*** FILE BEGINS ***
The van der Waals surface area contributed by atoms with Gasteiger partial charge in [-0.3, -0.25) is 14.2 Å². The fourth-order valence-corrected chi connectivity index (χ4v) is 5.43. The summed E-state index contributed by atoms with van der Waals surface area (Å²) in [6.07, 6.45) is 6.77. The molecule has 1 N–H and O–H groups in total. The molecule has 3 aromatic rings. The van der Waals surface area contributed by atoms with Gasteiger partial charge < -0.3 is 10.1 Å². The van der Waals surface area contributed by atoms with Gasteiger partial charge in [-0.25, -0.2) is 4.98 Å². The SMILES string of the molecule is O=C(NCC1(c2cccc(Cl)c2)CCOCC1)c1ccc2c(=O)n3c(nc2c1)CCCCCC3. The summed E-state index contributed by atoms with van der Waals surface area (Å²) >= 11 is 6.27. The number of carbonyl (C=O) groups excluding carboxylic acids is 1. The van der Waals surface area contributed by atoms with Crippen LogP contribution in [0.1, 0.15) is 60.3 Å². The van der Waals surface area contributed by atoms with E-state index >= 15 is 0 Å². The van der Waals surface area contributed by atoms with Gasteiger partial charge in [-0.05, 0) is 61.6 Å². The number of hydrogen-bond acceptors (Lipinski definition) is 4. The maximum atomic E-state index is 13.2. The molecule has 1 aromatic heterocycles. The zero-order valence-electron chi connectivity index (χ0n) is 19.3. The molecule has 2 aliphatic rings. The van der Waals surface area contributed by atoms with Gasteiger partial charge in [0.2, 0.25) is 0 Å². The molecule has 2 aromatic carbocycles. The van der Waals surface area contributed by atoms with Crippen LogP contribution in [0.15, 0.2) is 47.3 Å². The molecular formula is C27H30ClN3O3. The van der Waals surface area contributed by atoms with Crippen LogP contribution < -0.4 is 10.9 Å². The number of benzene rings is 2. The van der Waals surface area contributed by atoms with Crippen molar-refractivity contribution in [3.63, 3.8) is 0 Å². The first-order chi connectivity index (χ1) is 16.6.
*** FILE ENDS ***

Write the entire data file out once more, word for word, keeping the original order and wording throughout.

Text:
The van der Waals surface area contributed by atoms with Gasteiger partial charge in [-0.3, -0.25) is 14.2 Å². The fourth-order valence-corrected chi connectivity index (χ4v) is 5.43. The summed E-state index contributed by atoms with van der Waals surface area (Å²) in [6.07, 6.45) is 6.77. The molecule has 1 N–H and O–H groups in total. The molecule has 3 aromatic rings. The van der Waals surface area contributed by atoms with Gasteiger partial charge < -0.3 is 10.1 Å². The van der Waals surface area contributed by atoms with Gasteiger partial charge in [-0.25, -0.2) is 4.98 Å². The SMILES string of the molecule is O=C(NCC1(c2cccc(Cl)c2)CCOCC1)c1ccc2c(=O)n3c(nc2c1)CCCCCC3. The summed E-state index contributed by atoms with van der Waals surface area (Å²) >= 11 is 6.27. The number of carbonyl (C=O) groups excluding carboxylic acids is 1. The van der Waals surface area contributed by atoms with Crippen LogP contribution in [0.1, 0.15) is 60.3 Å². The van der Waals surface area contributed by atoms with E-state index >= 15 is 0 Å². The van der Waals surface area contributed by atoms with Gasteiger partial charge in [-0.05, 0) is 61.6 Å². The number of hydrogen-bond acceptors (Lipinski definition) is 4. The maximum atomic E-state index is 13.2. The molecule has 1 aromatic heterocycles. The zero-order valence-electron chi connectivity index (χ0n) is 19.3. The molecule has 2 aliphatic rings. The van der Waals surface area contributed by atoms with Gasteiger partial charge in [0.2, 0.25) is 0 Å². The molecule has 2 aromatic carbocycles. The van der Waals surface area contributed by atoms with Crippen LogP contribution in [0.15, 0.2) is 47.3 Å². The molecular formula is C27H30ClN3O3. The van der Waals surface area contributed by atoms with Crippen LogP contribution < -0.4 is 10.9 Å². The number of benzene rings is 2. The van der Waals surface area contributed by atoms with Crippen molar-refractivity contribution in [3.63, 3.8) is 0 Å². The first-order chi connectivity index (χ1) is 16.6.